1. A interrupt in the surface of a thing made by scratching, or by rubbing with anything pointed or rough; a slight wound, mark, furrow, or incision. "The coarse file . . . Makes deep scratches in the work." (Moxon) "These nails with scratches deform my breast." (Prior) "God forbid a shallow scratch must drive The prince of Wales from such a field as this." (Shak) 2. A line across the prize ring; up to which boxers are brought when they join fight; hence, test, trial, or proof of courage; as, to bring to the scratch; to come up to the scratch. 3.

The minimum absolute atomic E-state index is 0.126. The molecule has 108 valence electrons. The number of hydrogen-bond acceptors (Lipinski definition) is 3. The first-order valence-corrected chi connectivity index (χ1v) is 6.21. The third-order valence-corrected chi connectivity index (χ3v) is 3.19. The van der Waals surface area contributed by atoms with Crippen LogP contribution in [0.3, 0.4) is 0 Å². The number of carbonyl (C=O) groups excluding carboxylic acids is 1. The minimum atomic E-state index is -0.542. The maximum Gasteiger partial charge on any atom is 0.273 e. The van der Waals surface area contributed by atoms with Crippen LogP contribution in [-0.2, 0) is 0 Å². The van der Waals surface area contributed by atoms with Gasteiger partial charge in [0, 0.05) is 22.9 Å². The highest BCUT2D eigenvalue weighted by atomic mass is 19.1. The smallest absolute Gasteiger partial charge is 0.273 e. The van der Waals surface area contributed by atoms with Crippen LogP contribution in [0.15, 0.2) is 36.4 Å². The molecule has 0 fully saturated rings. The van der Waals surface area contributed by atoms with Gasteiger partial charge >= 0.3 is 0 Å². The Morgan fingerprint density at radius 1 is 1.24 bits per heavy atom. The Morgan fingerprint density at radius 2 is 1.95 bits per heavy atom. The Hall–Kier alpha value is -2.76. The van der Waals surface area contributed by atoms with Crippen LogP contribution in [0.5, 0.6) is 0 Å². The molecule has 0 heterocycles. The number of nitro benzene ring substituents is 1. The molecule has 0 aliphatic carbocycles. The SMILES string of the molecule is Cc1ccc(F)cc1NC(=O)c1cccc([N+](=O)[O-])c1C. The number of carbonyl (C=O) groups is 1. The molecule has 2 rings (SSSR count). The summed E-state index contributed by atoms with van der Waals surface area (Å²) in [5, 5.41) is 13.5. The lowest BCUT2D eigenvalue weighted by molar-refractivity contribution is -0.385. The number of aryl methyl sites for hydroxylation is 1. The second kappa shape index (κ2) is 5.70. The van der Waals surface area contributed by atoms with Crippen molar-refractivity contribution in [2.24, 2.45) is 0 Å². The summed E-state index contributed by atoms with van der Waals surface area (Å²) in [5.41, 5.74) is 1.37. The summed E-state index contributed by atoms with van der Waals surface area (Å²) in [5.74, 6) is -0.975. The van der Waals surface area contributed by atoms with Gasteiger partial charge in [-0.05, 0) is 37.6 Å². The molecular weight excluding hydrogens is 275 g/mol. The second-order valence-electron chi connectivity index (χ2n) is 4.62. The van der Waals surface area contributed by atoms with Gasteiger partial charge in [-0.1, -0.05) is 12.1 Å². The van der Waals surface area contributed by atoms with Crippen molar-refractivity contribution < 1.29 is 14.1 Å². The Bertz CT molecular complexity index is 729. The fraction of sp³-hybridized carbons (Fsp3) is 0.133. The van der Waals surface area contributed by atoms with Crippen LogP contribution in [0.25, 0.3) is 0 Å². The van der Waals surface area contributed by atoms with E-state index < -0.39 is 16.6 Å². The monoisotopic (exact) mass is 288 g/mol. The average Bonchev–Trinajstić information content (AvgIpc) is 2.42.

Minute, but tender and troublesome, excoriations, covered with scabs, upon the heels of horses which have been used where it is very wet or muddy.
4. A kind of wig covering only a portion of the head.
5. A shot which scores by chance and not as intended by the player; a fluke. Scratch cradle. See Cratch cradle, under Cratch.
Scratch herb, a climbing knotweed (Polygonum sagittatum) with a square stem beset with beautiful recurved prickles along the angles. Scratch wig. Same as Scratch, 4, above.
Source: Websters Vocabulary